· The moment I truly understood Gross National Happiness was about 30 minutes after I landed in India, when a DTC conductor snapped at me for enquiring whether the bus would go to the domestic terminal. That was before a middle-aged aunty disapproved of my luggage, then proceeded to invade my personal space in return.
(This was all aboard a ‘shuttle’ between the two terminals of the Delhi airport. But really, the domestic terminal is one of the bus-stops on the way of the bus to “Kashmere Gate Kashmere Gate”, in the words of the afore-mentioned conductor.)
· When asked about the meaning of GNH by an Indian, a young bank employee in Bhutan replied that it meant not having to drive in traffic for an hour and a half to reach office.
· Who wants to drive when the best part of the day is a 30 minute leisurely paced walk back from office to the hotel.
· Happy country or not, I can crib anywhere. Even seated on a rock at the riverside with the river making the most pleasant gurgling sounds and a view over-looking the mountains.
· A rock on the riverside with a view over-looking the mountains is fertile territory for philosophising.
· My thoughts while making the hardest trek of my life: the journey is more important than the goal, the journey is more…huff…aah this is killing me.
My thoughts after reaching the destination of the trek: The goal’s more beautiful when the journey is tough.
(Now to just apply this deep philosophical insight to real life).
· Snow-capped mountains, from the vantage point of a giant Buddha statue can be a heart-breakingly beautiful sight.
· I never thought I would use the phrase ‘heartbreakingly beautiful’ in all seriousness.
· All the scenic beauty and peace can go take a hike if there is no internet. Or tv.
· I saw an episode of Savdhaan India in Bhutan. I had never seen the show before.
· Imtiaz Ali should set his next film in Bhutan. It should be a love-story between an Indian girl and Bhutanese boy. The girl will be an employee of an evil donor agency looking to economically cripple the country (though the girl doesn’t know that) and a Bhutanese government servant who is set to expose its agenda. Lots of possibilities of conflict and love. (Call me Imtiaz, the script is all ready in my head).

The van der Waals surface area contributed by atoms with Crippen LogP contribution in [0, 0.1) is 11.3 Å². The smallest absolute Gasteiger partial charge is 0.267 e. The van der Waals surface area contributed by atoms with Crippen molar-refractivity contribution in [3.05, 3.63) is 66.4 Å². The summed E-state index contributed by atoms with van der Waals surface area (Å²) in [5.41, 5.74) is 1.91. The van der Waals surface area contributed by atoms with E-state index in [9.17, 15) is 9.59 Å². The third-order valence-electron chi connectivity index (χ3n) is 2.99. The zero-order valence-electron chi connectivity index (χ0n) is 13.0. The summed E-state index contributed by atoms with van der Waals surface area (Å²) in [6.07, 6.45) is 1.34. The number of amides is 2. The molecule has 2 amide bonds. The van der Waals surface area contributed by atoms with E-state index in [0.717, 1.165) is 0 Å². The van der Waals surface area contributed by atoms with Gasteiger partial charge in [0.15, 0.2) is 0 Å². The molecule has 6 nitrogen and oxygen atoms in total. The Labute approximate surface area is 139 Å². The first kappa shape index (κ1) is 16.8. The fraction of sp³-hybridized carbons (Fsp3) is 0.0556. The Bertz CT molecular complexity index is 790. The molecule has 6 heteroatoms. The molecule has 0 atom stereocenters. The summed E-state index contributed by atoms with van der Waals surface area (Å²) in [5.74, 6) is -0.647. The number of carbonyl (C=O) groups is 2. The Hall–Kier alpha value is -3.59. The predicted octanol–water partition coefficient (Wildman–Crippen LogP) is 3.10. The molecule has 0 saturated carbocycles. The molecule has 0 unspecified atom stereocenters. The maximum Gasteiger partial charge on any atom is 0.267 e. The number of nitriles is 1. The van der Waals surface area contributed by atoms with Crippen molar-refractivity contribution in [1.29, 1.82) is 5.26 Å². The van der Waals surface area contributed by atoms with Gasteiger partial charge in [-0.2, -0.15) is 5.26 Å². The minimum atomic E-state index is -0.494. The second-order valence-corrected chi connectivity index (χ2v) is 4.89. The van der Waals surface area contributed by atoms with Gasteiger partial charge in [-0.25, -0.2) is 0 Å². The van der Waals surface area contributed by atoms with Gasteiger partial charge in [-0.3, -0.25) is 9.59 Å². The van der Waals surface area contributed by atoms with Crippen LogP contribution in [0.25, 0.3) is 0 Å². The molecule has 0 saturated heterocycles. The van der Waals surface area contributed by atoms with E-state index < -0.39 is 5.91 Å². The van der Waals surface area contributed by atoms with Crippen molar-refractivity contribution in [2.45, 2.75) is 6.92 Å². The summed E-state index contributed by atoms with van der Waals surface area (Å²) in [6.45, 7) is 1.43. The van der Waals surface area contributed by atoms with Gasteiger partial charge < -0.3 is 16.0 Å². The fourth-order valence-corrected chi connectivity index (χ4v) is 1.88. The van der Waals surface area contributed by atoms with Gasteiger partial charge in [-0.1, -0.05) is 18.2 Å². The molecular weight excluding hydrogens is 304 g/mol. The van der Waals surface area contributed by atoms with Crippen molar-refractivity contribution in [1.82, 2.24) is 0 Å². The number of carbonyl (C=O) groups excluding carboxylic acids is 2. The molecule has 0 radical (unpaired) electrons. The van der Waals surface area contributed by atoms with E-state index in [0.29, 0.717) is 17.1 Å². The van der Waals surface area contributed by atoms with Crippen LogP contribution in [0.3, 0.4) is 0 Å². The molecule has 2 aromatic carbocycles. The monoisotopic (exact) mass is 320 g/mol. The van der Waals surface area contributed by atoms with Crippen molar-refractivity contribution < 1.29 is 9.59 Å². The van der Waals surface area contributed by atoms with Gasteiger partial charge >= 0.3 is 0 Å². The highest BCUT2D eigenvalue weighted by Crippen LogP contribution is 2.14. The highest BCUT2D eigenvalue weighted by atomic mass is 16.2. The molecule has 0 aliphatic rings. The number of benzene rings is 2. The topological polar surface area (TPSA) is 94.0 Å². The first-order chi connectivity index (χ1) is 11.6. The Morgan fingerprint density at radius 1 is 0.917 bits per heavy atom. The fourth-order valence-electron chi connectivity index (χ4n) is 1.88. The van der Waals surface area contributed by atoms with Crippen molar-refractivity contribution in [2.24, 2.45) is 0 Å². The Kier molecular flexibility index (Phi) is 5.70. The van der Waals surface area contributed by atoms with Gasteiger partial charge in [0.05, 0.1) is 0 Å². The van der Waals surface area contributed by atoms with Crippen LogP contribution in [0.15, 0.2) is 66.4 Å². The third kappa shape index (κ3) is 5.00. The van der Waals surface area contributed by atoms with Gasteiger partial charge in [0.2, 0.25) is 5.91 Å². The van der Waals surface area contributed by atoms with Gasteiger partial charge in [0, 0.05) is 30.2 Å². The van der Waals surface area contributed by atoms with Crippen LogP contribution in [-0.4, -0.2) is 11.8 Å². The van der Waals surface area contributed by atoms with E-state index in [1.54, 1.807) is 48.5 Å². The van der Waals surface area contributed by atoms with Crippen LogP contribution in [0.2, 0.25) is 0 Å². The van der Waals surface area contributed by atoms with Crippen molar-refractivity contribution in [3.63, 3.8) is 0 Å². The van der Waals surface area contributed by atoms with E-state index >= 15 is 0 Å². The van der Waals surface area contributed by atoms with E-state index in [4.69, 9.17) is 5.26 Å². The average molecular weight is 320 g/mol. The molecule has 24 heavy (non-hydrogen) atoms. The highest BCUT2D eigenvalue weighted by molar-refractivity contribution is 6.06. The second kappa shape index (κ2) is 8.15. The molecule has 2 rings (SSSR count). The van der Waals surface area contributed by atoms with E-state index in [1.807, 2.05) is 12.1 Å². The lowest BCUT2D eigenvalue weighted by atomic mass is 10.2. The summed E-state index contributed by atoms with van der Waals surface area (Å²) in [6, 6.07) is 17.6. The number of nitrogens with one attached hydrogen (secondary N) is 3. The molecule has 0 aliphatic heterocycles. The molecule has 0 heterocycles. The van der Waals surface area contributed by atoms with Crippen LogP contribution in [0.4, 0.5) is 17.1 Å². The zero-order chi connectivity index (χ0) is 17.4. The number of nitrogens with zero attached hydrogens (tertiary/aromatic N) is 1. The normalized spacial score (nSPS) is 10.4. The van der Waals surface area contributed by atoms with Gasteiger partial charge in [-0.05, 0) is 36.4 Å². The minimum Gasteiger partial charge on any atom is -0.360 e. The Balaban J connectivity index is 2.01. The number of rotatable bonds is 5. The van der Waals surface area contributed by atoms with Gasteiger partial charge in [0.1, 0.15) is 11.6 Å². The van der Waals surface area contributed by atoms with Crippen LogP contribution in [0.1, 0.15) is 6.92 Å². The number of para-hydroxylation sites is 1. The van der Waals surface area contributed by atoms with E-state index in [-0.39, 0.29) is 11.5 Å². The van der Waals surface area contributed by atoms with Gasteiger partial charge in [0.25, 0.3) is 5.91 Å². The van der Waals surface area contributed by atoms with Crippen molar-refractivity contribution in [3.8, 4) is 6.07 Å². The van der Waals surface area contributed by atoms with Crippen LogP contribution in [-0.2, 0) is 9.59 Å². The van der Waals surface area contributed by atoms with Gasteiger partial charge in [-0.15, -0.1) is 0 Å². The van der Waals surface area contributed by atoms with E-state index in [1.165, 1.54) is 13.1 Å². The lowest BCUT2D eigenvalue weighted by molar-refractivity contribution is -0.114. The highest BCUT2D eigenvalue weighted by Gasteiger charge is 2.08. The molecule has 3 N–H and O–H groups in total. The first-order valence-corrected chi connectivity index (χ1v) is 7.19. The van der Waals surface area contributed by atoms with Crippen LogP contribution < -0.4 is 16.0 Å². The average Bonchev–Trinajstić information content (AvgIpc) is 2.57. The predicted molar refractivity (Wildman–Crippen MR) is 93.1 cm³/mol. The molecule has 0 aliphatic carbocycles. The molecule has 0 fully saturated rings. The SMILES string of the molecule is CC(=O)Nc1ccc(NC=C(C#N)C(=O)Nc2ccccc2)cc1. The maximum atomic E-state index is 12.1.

· Bande hai hum from Dhoom 3 is my new anthem.
· Bollywood’s more popular than I thought, and the adulation is not just limited to the Salman Khans and the Katrina Kaifs. While I filled in my immigration form, my Bhutanese co-passenger on board the flight to Paro peeked in, then exclaimed in recognition. Was I related to Mithun, she asked.
I wasn’t related to her current favourites either. Salman Khan and Katrina Kaif.
· I am more experimental with my food than I imagined. My third favourite vegetarian dish (after rajma-chawal and jhinge aloo posto) is now a dish comprising of green chillies cooked in cheese. Ema datsi, the national dish of Bhutan.
· I am far less experimental with my drink. I asked for ice tea at my hotel. The waitress tried to fob off a packaged version. I refused to drink that. She relented and made the ice-tea for me, the traditional way. It was the closest thing to the JP Ice tea I have ever had, only 11 times as expensive.
· The samosa and pyaji available in Bhutan can give tough competition to the best in C R Park’s Market 2.
· Veg momos can be great too. Who would have imagined?
· A scone is a less sweet, less nice version of goja.
· Bhutan has the fanciest taxi of the sub-continent.
· Bhutan also has the most talkative taxi-driver of the sub-continent.
· Dogs like Kurkure.
· Thimphu has a very cool book-store called Junction. It’s what Oxford used to be before they started playing loud music and hosting ridiculous events. Junction has its own dogs who will leave you alone as long as you don’t step on them. Guess what I bought from there?
Dumb Witness. Poirot.